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Posts Tagged ‘sweet’

As herbalists we can learn a lot about an herb just by tasting them.  Our sense of taste allows us to detect not only the flavor of food/plants and distinguish one flavor from another, but taste also initiates responses within the body.  Along with taste we utilize other senses which define texture, sensation and temperature.  As a mechanism for survival our sense of taste perceives the presence of minerals and poisons.   As herbalists we can use our sense of taste to help us match herbs to patterns of imbalance in the body. (more…)

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Although I don’t claim to be a poet, I have really been enjoying writing my herbal rhymes. I have written quite a number of them and may eventually compile them for who knows why….Perhaps someone out there may find them fun, interesting, irrelevant, helpful, goofy….something. So, today I’m going to share with you one for Oatstraw.

Ode to Avena sativa (Oats)

Your sleepless and your restless
Your mind is not at ease
You do for others all the time
Trying hard to please

Your hair has lost it’s luster
and feels like horses straw
Your nails they break,
for goodness sakes,
and your one last nerve is raw

Feeling quite lethargic
your energy it did wane
Your head it hurts on down your spine
And is causing you such pain

Sweet and moist,
the milky seed,
a tonic for the nerves
Kick on back,
and just relax,
its just what you deserve.

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Ginger RootI would like to introduce you my friend Ginger. What a shapely gal she is. The aroma of the inner flesh to me is just so soothing yet the flavor excites and stimulates. This week has been all about Ginger. She has been center stage for me this week playing a role in my homemade ginger ale and my crystallized ginger. The crystallized ginger turned out yummy. The process took some time but it was definitely worth it. I’m still waiting on the verdict on the ginger ale. I just put it into the refrigerator to stop the yeast from working. I will keep you posted on the outcome.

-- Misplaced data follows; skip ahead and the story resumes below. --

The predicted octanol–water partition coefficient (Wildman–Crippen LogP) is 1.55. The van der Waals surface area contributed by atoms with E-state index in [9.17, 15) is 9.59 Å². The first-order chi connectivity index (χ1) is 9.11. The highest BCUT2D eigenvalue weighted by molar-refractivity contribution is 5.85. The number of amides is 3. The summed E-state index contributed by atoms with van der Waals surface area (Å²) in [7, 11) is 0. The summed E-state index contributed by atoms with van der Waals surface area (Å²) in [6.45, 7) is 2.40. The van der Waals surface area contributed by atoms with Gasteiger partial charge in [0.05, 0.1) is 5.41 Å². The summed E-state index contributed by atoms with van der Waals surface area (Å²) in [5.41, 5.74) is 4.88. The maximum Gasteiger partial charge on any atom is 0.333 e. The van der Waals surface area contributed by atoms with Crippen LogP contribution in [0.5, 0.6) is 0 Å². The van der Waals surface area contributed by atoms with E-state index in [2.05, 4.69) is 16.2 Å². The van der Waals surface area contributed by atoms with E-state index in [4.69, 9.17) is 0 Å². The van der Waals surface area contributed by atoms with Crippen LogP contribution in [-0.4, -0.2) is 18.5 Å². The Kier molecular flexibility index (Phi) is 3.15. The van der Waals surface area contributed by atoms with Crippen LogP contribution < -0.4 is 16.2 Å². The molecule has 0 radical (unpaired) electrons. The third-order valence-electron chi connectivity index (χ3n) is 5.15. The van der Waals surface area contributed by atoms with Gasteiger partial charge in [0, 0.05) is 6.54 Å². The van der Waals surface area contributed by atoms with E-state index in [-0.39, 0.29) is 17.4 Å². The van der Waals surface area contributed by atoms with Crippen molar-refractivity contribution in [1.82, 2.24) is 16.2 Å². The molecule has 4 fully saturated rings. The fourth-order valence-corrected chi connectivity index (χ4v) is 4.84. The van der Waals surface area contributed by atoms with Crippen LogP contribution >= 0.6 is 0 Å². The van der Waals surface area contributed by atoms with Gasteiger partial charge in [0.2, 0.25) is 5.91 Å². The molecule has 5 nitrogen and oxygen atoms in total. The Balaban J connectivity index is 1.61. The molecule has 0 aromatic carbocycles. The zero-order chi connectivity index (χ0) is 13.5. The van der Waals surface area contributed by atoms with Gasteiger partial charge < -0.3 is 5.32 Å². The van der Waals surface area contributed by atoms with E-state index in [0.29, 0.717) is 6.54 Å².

While we are on the subject of ginger I thought I would tell you a little about her:

Ginger (Zingiber officinale)

Energetics: Pungent, sweet, warming/drying

Organ/Meridian affected: heart, lung, spleen, kidneys and stomach

Properties: anti-inflammatory, warming, aperitif, carminative, stimulant, stomachic, diaphoretic, antidepressant, expectorant, antiemetic, analgesic, rubefacient, counter-irritant, analgesic, antioxidant, antiseptic, antispasmodic, antitussive, and tonic.

Parts used: root

Ginger has a long history as a tonic herb used for various ailments. This native to Southeast Asia has an affinity for the digestive system and may help to relieve nausea as well as diminishing gas and to quell motion sickness. Ginger is a mover and helps to improve blood circulation while it’s warmth moves throughout the periphery. Ginger root acts as an anti-inflammatory and can be applied topically to benefit sore muscles and some forms of arthritis. Ginger also acts as an expectorant and can help move mucus out of the lungs.

During cold and flu season Ginger is a wonderful ally. A tea can be made with 1/2 teaspoon of the root to 8 ounces of water. Allow the tea to steep for 20 minutes and strain. Honey and lemon may be added for additional benefits.

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